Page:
Adam Miller works downtown and lives in South Minneapolis. He's an avid user of the city's bike paths, sidewalks and skyways. He's not entirely certain he knows what the word "urbanist" means.

21 thoughts on “Bring Back Streetcar Living

  1. Tim

    I think the real sin is not in the current planning, but in the lack of density and vision in the original development of the city. The initial streetcar lines helped developers sell the land but the lack of density is what contributed to their demise IMO.

  2. Justin D

    Placing aBRT, streetcars, or light rail on every one of those old streetcar routes would do wonders.

  3. Bill LindekeBill Lindeke

    I’ve had the same thoughts over and over again listening to older folks talking. Rarely are people nostalgic or seemingly cognizant of the streetcar / walkable era of the city, and most of the reminiscing and longing is for the free parking / little traffic / cruising and driving era of the Twin Cities.

    And then me? I yearn for the time when you could walk to stores and sidewalks were full of people, and don’t want to spend another hour in a car if I don’t have to…

    1. Adam MillerAdam Miller Post author

      I don’t think we have many people left who lived in the streetcar era city as adults.

      You can experi nice something similar abroad, but not enough of us have had the chance and/or realized what was happening if we did.

      1. Lou Miranda

        Exactly this. “Older folks” in their 60’s and 70’s were young when the streetcars were torn up, so they were the “kids” who loved new stuff—the car and all its accoutrements.

    2. Eric Ecklund

      My dad was born three years before the streetcars were shutdown and my mom was born three years after they were gone, so unfortunately they don’t have stories of the era before we were zooming around the suburbs.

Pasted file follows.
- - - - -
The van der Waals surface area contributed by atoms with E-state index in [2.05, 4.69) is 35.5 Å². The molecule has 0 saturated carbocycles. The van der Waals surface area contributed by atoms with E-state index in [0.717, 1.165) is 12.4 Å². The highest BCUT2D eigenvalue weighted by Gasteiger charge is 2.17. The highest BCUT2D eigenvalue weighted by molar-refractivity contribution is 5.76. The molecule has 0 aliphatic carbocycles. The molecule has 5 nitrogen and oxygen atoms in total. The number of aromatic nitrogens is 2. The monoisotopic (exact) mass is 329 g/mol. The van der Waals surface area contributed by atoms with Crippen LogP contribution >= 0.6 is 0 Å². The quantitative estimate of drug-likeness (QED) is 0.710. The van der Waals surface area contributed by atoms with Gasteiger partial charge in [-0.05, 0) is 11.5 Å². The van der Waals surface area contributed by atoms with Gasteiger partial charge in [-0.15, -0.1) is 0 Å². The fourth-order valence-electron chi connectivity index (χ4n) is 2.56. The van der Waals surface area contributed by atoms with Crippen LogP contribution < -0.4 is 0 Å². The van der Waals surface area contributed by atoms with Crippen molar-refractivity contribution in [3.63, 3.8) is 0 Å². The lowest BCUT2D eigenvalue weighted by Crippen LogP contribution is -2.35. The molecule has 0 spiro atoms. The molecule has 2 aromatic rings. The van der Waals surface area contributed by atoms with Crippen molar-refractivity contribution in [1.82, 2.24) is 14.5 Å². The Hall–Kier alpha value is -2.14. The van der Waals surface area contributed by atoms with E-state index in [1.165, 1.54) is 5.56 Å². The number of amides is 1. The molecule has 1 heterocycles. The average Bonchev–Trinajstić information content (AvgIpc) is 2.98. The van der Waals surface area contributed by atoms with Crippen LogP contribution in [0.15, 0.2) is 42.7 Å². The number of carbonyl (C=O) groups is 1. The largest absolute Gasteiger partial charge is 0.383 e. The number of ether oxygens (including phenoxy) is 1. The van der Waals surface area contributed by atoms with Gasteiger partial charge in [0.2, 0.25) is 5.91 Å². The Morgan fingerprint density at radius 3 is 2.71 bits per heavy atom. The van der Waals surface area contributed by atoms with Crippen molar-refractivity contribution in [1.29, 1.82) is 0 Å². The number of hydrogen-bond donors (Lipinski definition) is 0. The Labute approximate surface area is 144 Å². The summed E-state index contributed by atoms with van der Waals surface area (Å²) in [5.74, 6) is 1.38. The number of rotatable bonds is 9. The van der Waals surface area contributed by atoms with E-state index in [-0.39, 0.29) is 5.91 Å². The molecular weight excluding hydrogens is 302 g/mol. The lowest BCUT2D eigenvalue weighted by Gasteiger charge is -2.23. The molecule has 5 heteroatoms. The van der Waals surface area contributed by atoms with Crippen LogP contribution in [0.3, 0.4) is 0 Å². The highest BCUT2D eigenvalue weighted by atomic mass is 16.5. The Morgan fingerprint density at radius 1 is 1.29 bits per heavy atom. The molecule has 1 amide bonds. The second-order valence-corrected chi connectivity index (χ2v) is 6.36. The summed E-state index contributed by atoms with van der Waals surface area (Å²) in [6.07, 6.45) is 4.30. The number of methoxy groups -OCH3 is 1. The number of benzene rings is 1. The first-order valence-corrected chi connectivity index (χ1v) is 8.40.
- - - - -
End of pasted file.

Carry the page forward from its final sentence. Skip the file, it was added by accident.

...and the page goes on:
For the millennial generation we were born with our first light rail line operating and slowly but surely improving transit with aBRT, BRT, light rail, and commuter rail. I don’t know about other people in my generation, but at first I was the typical suburban teen/young adult feeling free with a car and zooming through suburbs. Then as I started going to community college I tried the bus a few times just to see how it was. Quickly I tried almost every route in my area (West Bloomington), and I went to the U of M with transit (and partially or completely without a car) for four years, among other trips.

    3. Mike Hess

      Also dramatic reminder how Downtown was the center of everyting- all these lines with a purpose to bring people to and from shops, doctors, entertainment, jobs…..

  4. Jonathan Foster

    In my 35 years in Minneapolis, I’ve live in Lynhurst, Whittier, Linden Hills, and Bryn Mawr, and every one of those homes was within two blocks of a street car stop. Amazing. Oh the mistakes we’ve made.

    1. Jonathan Foster

      Amazing, in that transit was never a consideration for any of these places, there just happened to be past street car stops mere feet away. I could have been car free without even having to think about it.

  5. Jack

    Great article, Adam. Too bad they got rid of the streetcars.My grandfather used to drive one and was forced to retire when they ripped up the tracks.

  6. Andrew S.

    What’s promising is that the millennial generation seem to embrace and value density, public transit, and walkability more so than the boomers. Hopefully this can be the generation where this shift in development (and mindset) reverts back to “the good old days” of Minneapolis.

  7. Henry

    It’s one thing to say we should liberalize zoning to allow current scale duplexes and triplexes to be permitted vs non conforming. It’s another to call for large scale apartments up and down the length of these streets with discouragement to provide parking for the residents.

      1. Henry

        Not really. Saying we’d welcome 4plexes and saying we’d welcome 4+ story multi parcel apartment buildings are most definitely not “pretty much the same thing”.

          1. Henry

            Try telling a homeowner that having a 2500fsf two story duplex built next door and having a 4-6 story apartment building built next door would be pretty much the same thing.

  8. Scott

    There seems to be an assumption that the transit system in Minneapolis will magically improve if population density increases. Unfortunately, the City has little control over transit as it is directed by Metro transit and ultimately State funding. The City doesn’t even pay for bus benches, shelters, or signage, which could make riding a bus a bit more humane. Infrequent and slow bus service will remain a big barrier to creating a streetcar city.

    The “Transit” section of Minneapolis 2040 doesn’t even mention streetcars. Have they given up on that idea?